- List Authorizations– this allows users to see what actions they are authorized to perform against the list of resources returned by the use of the list command.
- Recursive Listing– this allows users to recursively list resources across a scope. Previously users had to execute Boundary <resource> list -scope-id $project-id commands several times to divine their resource authorizations across all of their org’s projects, now users have the streamlined Boundary <resource> list -scope-id $org-id -recursive which will list all resources across an org.
Unfortunately, if users have access to multiple organizations they will still need to issue extra commands to confirm their entire list of authorizations, but it is a step in the right direction. And it is easy to define the direction HashiCorp are moving with this command as it lays the foundations for greater improvements on filtering and search capabilities based on imputed parameters.
Boundary’s new Migrate Command
The final feature we will be looking at is the Migrate feature. Although it is nice to have new features, to support them requires an update to the Boundary Database schema. Messing with schemas always worries me, it appears that it also worries Hashicorp too. The migrate command give you a supported method of upgrading the schema when upgrading versions. This streamlines the upgrade process down to a single transaction.
Now a word of warning, just because the Migrate command is resilient to errors as it wraps PostgreSQL transactions, you are still recommended to follow good database husbandry practices including verifying your backups are up to date and more importantly capable of restoration prior to issuing the command. This is because the use of the Migrate command is a one-way street. There is no capability to revert the command once issued and completed, if a legacy Boundary controller attempts to start there will be a warning issued directing the use of the migrate command to update this instance. This is important to understand as HashiCorp has advised that anytime new features are added to the product, there will be a requirement to update the back-end DB schema, once this decision has been made all controllers will need to be updated.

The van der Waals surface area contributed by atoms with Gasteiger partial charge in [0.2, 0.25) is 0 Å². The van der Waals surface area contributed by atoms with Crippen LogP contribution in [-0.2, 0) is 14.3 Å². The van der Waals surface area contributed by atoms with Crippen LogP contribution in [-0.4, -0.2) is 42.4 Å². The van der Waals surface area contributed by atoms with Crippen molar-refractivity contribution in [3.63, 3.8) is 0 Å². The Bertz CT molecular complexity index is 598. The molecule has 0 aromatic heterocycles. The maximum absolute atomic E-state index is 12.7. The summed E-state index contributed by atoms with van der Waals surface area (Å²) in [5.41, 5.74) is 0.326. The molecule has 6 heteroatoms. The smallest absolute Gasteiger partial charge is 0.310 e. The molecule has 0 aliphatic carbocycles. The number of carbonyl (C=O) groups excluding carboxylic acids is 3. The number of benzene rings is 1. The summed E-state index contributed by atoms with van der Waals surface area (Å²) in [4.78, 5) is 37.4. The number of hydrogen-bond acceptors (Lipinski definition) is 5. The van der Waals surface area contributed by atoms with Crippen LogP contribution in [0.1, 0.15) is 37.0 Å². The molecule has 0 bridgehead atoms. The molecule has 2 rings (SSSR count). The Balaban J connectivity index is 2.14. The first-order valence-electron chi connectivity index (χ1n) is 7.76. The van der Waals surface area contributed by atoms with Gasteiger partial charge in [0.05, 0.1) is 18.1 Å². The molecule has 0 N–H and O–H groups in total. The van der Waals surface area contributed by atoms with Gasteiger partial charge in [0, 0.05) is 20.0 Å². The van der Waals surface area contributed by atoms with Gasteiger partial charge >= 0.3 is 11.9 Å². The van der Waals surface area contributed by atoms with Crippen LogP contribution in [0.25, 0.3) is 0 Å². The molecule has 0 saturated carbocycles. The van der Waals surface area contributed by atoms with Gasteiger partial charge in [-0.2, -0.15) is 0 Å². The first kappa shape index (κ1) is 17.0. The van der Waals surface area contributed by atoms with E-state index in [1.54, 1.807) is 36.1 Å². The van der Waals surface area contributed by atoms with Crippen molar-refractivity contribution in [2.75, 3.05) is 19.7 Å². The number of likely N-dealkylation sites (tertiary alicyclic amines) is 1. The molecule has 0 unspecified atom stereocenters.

Even though this was only a 0.1.x release, there is a significant amount of changes and enhancements, this is par for the course with HashiCorp, who tend to have a hidden defined roadmap to their 1.0 release. That can be several months or even years down the path. They tend to release their products as an MVP and then rapidly release small cumulative updates to enhance features. This is completely inline with the DevOps ethos.
To me the introduction of the Migrate command is the most interesting feature. Yes, the additional features are nice, but the Migrate capability points to a period of rapid enhancement, their pointed comments about things being a one-way street leads me to feel that we will be seeing some serious enhancements over the next couple of months.